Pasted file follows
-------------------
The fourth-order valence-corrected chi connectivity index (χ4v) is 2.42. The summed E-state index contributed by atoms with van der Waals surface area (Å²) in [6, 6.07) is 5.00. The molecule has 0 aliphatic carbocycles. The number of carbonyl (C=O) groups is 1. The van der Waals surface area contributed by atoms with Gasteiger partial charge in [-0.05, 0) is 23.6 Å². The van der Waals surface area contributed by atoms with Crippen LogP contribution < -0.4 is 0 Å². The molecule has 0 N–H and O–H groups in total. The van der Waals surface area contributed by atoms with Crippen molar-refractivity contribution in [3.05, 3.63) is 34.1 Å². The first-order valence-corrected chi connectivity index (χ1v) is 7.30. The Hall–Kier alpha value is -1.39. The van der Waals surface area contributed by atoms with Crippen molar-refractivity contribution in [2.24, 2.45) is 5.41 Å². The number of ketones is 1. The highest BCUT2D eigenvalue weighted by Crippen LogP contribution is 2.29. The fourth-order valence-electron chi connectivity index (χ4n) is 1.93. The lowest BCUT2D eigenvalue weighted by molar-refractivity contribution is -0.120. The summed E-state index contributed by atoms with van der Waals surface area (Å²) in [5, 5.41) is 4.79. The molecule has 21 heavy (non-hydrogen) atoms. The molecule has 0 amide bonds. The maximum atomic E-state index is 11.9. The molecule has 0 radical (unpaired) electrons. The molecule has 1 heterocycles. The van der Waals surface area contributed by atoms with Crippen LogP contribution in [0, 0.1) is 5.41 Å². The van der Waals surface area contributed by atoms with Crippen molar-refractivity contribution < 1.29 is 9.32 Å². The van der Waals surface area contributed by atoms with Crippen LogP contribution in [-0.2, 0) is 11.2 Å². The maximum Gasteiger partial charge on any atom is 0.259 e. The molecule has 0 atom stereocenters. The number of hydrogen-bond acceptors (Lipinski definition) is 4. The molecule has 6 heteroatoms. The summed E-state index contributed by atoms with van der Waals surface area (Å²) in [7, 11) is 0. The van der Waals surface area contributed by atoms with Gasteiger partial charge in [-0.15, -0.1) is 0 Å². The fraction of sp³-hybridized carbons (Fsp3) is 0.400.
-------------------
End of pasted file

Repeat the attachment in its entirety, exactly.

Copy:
The fourth-order valence-corrected chi connectivity index (χ4v) is 2.42. The summed E-state index contributed by atoms with van der Waals surface area (Å²) in [6, 6.07) is 5.00. The molecule has 0 aliphatic carbocycles. The number of carbonyl (C=O) groups is 1. The van der Waals surface area contributed by atoms with Gasteiger partial charge in [-0.05, 0) is 23.6 Å². The van der Waals surface area contributed by atoms with Crippen LogP contribution < -0.4 is 0 Å². The molecule has 0 N–H and O–H groups in total. The van der Waals surface area contributed by atoms with Crippen molar-refractivity contribution in [3.05, 3.63) is 34.1 Å². The first-order valence-corrected chi connectivity index (χ1v) is 7.30. The Hall–Kier alpha value is -1.39. The van der Waals surface area contributed by atoms with Crippen molar-refractivity contribution in [2.24, 2.45) is 5.41 Å². The number of ketones is 1. The highest BCUT2D eigenvalue weighted by Crippen LogP contribution is 2.29. The fourth-order valence-electron chi connectivity index (χ4n) is 1.93. The lowest BCUT2D eigenvalue weighted by molar-refractivity contribution is -0.120. The summed E-state index contributed by atoms with van der Waals surface area (Å²) in [5, 5.41) is 4.79. The molecule has 21 heavy (non-hydrogen) atoms. The molecule has 0 amide bonds. The maximum atomic E-state index is 11.9. The molecule has 0 radical (unpaired) electrons. The molecule has 1 heterocycles. The van der Waals surface area contributed by atoms with Crippen LogP contribution in [0, 0.1) is 5.41 Å². The van der Waals surface area contributed by atoms with Crippen molar-refractivity contribution < 1.29 is 9.32 Å². The van der Waals surface area contributed by atoms with Crippen LogP contribution in [-0.2, 0) is 11.2 Å². The maximum Gasteiger partial charge on any atom is 0.259 e. The molecule has 0 atom stereocenters. The number of hydrogen-bond acceptors (Lipinski definition) is 4. The molecule has 6 heteroatoms. The summed E-state index contributed by atoms with van der Waals surface area (Å²) in [7, 11) is 0. The van der Waals surface area contributed by atoms with Gasteiger partial charge in [-0.15, -0.1) is 0 Å². The fraction of sp³-hybridized carbons (Fsp3) is 0.400.